Enhanced production of superoxide in L-arginine-depleted environments and concomitant reduction of nitric oxide (NO) concentration are involved in ischemia-reperfusion (I/R) injury. Treatment with L-arginine or antioxidative vitamins alone and in combination was used to mollify I/R injury in skeletal muscle. Untreated rabbits were compared with those treated with L-arginine/antioxidative vitamin cocktail Omnibionta only, or a combination of L-arginine/antioxidative vitamins during hind limb I/R (2.5 hours/2 hours). NO was continuously measured in vivo. Plasma malondialdehyde (MDA) served as the measure of oxygen free radical formation. Interstitial edema formation, microvessel diameter alterations, microvessel plugging, and blood flow changes were used as indicators of I/R injury. The MDA level in untreated animals 2 hours after reperfusion was significantly higher than in control animals (0.81 μmol/L ± 0.14 μmol/L vs 0.57 μmol/L ± 0.11 μmol/L; P<.05), indicating enhanced production of oxygen free radicals. This sequela paralleled the decreasing concentration of NO, which dropped below the detection limit (1 nmol/L) after reperfusion. Microvascular changes during I/R injury were expressed as a 40% decrease in microvessel diameter and adhesion of neutrophils in 20% of microvessels, which led to a consequent 60% reduction in blood flow, demonstrating "no reflow" (reperfusion failure after restoration of blood flow). The increase in the fraction of muscle interfiber area by 85% indicated prominent edema formation.Treatment with antioxidative vitamins alone had a minimally positive effect on edema formation and microvascular plugging, possibly by suppression of oxygen free radical production, as expressed by the reduction in plasma MDA levels. However, this therapy failed to preserve basal NO production and to protect from microvascular constriction and no reflow. Treatment with L-arginine alone had a stronger protective effect, maintaining basal NO production, further reduction of neutrophil plugging, abolition of microvascular constriction, and no reflow. The combination of antioxidative vitamins and L-arginine was the best treatment against I/R injury, expressed not only by the protection of microvessel constriction, but also by abolition of microvascular plugging, increase in NO production (68 nmol/L ± 5 nmol/L) over the basal level (52 nmol/L ± 7 mol/L), and higher blood flow, as compared with treatment with L-arginine or antioxidative vitamins alone.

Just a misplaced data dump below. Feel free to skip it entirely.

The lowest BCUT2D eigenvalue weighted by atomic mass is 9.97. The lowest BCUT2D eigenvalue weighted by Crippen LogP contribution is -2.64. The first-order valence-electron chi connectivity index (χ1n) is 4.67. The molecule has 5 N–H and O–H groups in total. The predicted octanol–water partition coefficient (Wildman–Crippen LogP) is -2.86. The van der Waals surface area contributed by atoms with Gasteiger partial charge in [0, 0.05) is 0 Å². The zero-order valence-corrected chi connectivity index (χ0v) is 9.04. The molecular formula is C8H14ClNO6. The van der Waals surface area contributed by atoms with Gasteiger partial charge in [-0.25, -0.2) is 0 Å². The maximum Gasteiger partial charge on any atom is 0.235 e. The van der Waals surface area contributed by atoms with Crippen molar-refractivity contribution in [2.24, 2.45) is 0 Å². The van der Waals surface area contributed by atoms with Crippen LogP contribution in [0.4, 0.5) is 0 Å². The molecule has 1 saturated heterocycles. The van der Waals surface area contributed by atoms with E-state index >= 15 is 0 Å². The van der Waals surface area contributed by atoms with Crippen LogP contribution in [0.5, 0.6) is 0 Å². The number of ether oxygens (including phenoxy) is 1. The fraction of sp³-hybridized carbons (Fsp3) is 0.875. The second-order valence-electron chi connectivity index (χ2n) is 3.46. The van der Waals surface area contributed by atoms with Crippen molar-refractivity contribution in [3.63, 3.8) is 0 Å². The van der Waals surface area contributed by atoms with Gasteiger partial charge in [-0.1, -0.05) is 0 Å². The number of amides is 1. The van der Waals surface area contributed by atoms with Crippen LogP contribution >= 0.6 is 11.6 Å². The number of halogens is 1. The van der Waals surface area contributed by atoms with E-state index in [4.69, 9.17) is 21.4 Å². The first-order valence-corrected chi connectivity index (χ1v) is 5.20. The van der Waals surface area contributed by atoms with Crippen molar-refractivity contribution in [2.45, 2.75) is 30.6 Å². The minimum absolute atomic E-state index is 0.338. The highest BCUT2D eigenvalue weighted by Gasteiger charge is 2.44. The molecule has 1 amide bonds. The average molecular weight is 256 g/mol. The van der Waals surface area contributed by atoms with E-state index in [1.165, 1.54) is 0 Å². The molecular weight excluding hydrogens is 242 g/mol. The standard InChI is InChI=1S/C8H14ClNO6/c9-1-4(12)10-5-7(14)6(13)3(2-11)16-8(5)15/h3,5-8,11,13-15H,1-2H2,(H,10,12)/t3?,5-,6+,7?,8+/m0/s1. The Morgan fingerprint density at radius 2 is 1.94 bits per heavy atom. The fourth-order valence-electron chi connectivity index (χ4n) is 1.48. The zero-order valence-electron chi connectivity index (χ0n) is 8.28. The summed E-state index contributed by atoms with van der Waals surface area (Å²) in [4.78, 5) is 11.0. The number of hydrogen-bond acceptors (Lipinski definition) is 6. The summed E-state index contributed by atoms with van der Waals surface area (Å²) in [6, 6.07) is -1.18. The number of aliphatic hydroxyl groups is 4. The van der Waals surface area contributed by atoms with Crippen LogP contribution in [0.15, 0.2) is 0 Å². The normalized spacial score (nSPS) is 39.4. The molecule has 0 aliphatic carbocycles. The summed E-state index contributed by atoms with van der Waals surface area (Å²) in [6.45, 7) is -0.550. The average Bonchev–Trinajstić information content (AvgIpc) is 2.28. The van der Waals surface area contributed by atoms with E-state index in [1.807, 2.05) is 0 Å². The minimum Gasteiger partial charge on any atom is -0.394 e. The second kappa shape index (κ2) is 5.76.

ASJC Scopus subject areas
- Cardiology and Cardiovascular Medicine